Furthermore, there is too much winning. When someone loses, it’s not because they made a terrible dish, just that the opponent was better. If you’ve seen a cooking show, you know the failures are the best parts – when someone is overconfident, forgets to turn the oven on, or uses salt instead of sugar. In Food Wars, everything is perfect (Soma has a minor slip-up once, but recovers better than Heston Blumenthal). The judging is a farce. In fact, why do these kids attend this school? There are no lessons, it doesn’t teach them anything, they brought all skills with them, and they are already pros. What’s the point?

Outside of battles, it’s not interesting either. Attempts at serious interaction fall flat, for there is no substance or material worthy of engagement.

Food Wars needs better antagonists that can challenge the heroes. Why isn’t a contestant using every trick to undermine Soma? Where is Gordon Ramsay telling them it’s RAW?! The best they have is a girl called Erina said to have the Golden Palate, whose first words while sucking on her mother’s tit were, “Not enough depth of flavour.” And while Soma’s dismissal of her haughty superiority is humorous, she doesn’t do much in the end (see above for how their encounter proceeds).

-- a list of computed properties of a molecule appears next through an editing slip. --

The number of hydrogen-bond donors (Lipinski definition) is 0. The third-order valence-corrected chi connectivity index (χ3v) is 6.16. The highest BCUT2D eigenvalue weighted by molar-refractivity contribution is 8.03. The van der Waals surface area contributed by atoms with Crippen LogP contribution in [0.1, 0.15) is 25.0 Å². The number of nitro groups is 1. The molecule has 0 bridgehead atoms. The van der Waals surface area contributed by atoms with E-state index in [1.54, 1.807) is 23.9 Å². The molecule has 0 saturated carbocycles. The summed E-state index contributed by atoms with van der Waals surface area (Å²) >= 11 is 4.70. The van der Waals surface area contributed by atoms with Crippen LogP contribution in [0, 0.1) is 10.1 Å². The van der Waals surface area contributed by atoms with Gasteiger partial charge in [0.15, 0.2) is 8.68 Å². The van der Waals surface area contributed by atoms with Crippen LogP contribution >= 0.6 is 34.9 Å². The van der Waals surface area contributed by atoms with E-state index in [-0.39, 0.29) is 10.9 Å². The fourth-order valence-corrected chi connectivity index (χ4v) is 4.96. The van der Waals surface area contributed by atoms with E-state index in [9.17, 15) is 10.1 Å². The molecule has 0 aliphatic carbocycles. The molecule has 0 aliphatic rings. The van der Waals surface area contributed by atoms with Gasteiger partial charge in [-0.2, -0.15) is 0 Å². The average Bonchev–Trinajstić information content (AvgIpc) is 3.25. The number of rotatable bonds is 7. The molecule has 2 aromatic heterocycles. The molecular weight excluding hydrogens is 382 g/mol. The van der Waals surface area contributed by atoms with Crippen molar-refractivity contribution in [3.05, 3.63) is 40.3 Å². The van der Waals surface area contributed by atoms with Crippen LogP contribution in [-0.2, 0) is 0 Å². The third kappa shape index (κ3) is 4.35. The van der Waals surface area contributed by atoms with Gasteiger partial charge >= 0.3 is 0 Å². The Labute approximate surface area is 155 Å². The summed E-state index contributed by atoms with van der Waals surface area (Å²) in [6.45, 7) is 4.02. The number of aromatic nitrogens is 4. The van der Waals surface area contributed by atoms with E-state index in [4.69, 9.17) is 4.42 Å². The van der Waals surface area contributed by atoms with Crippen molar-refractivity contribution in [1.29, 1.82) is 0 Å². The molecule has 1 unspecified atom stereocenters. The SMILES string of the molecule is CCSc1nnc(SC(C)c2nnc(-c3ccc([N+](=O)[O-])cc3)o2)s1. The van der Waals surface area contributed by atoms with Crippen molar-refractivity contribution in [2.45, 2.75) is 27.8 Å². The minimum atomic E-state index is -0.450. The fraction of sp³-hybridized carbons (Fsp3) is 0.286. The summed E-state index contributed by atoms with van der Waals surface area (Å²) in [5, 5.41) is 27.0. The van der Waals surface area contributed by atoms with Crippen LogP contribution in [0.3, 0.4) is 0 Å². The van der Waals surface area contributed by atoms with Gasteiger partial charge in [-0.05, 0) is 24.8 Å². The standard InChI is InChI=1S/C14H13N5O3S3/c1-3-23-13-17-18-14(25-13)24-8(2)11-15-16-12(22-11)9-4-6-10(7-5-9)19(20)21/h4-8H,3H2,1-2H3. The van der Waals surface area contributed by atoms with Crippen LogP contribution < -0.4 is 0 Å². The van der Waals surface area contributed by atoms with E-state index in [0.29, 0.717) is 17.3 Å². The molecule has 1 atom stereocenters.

For several episodes, Food Wars is good fun. The clever use of ecchi and delicious food are a feast for a wide range of tastes. Once you figure the battle pattern, however, the food loses much of its flavour, rice turning to ash in the mouth.

Art – Medium

The art is good, albeit generic, but the food, which is what counts, looks amazing. Makes me so hungry. Creepy as hell ED sequence – surprised it was legal for broadcast!

Sound – Medium

Cheesy as hell dialogue delivered with absolute seriousness is good, and the music delivers full hype and energy. It’s a shame the OP and ED don’t match this whatsoever. They actually used a foreign Japanese accent for foreigners! Are the voice actors finally evolving?

Story – Low

People cook, others taste, and everyone loses their clothes. Sadly, Food Wars has little story and development to make up for its repetitive battles.

Overall Quality – Medium

Recommendation: Try it. Food Wars is worth a few episodes, minimum, and despite its major flaws, is an easy viewing experience good for the background while occupied with another task, such as googling yourself.

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Awards: (hover mouse over each award to see descriptions; click award for more recipients)

Positive: None



Kill la Kill – Anime Review

Japanese Title: Kill la Kill


Similar: Gurren Lagann